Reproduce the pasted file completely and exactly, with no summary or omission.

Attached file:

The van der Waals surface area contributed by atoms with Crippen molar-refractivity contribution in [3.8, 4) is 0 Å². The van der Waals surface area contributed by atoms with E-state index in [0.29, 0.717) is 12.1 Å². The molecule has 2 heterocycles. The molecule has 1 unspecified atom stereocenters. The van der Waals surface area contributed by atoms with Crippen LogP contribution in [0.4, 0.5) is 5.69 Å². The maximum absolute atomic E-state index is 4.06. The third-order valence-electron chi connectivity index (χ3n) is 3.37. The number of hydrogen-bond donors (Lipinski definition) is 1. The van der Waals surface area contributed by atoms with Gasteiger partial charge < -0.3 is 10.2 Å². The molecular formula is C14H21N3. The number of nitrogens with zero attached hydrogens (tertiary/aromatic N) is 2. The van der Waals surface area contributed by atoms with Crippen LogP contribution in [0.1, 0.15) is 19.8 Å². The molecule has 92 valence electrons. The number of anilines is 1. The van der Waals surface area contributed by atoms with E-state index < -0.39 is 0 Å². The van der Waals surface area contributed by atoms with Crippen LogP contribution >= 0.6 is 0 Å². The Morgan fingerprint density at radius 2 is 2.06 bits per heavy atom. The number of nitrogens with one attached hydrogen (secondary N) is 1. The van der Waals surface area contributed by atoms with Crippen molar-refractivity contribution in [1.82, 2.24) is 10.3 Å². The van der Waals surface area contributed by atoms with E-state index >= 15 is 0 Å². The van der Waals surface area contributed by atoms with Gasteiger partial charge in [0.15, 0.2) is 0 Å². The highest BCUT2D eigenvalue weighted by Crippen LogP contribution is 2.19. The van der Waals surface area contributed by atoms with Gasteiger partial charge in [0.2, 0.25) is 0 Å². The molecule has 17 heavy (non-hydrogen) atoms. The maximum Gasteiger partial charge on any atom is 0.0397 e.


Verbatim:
The van der Waals surface area contributed by atoms with Crippen molar-refractivity contribution in [3.8, 4) is 0 Å². The van der Waals surface area contributed by atoms with E-state index in [0.29, 0.717) is 12.1 Å². The molecule has 2 heterocycles. The molecule has 1 unspecified atom stereocenters. The van der Waals surface area contributed by atoms with Crippen LogP contribution in [0.4, 0.5) is 5.69 Å². The maximum absolute atomic E-state index is 4.06. The third-order valence-electron chi connectivity index (χ3n) is 3.37. The number of hydrogen-bond donors (Lipinski definition) is 1. The van der Waals surface area contributed by atoms with Gasteiger partial charge < -0.3 is 10.2 Å². The molecular formula is C14H21N3. The number of nitrogens with zero attached hydrogens (tertiary/aromatic N) is 2. The van der Waals surface area contributed by atoms with Crippen LogP contribution in [0.1, 0.15) is 19.8 Å². The molecule has 92 valence electrons. The number of anilines is 1. The van der Waals surface area contributed by atoms with E-state index < -0.39 is 0 Å². The van der Waals surface area contributed by atoms with Crippen LogP contribution >= 0.6 is 0 Å². The Morgan fingerprint density at radius 2 is 2.06 bits per heavy atom. The number of nitrogens with one attached hydrogen (secondary N) is 1. The van der Waals surface area contributed by atoms with Crippen molar-refractivity contribution in [1.82, 2.24) is 10.3 Å². The van der Waals surface area contributed by atoms with E-state index >= 15 is 0 Å². The van der Waals surface area contributed by atoms with Gasteiger partial charge in [0.15, 0.2) is 0 Å². The highest BCUT2D eigenvalue weighted by Crippen LogP contribution is 2.19. The van der Waals surface area contributed by atoms with Gasteiger partial charge in [0.2, 0.25) is 0 Å². The molecule has 17 heavy (non-hydrogen) atoms. The maximum Gasteiger partial charge on any atom is 0.0397 e.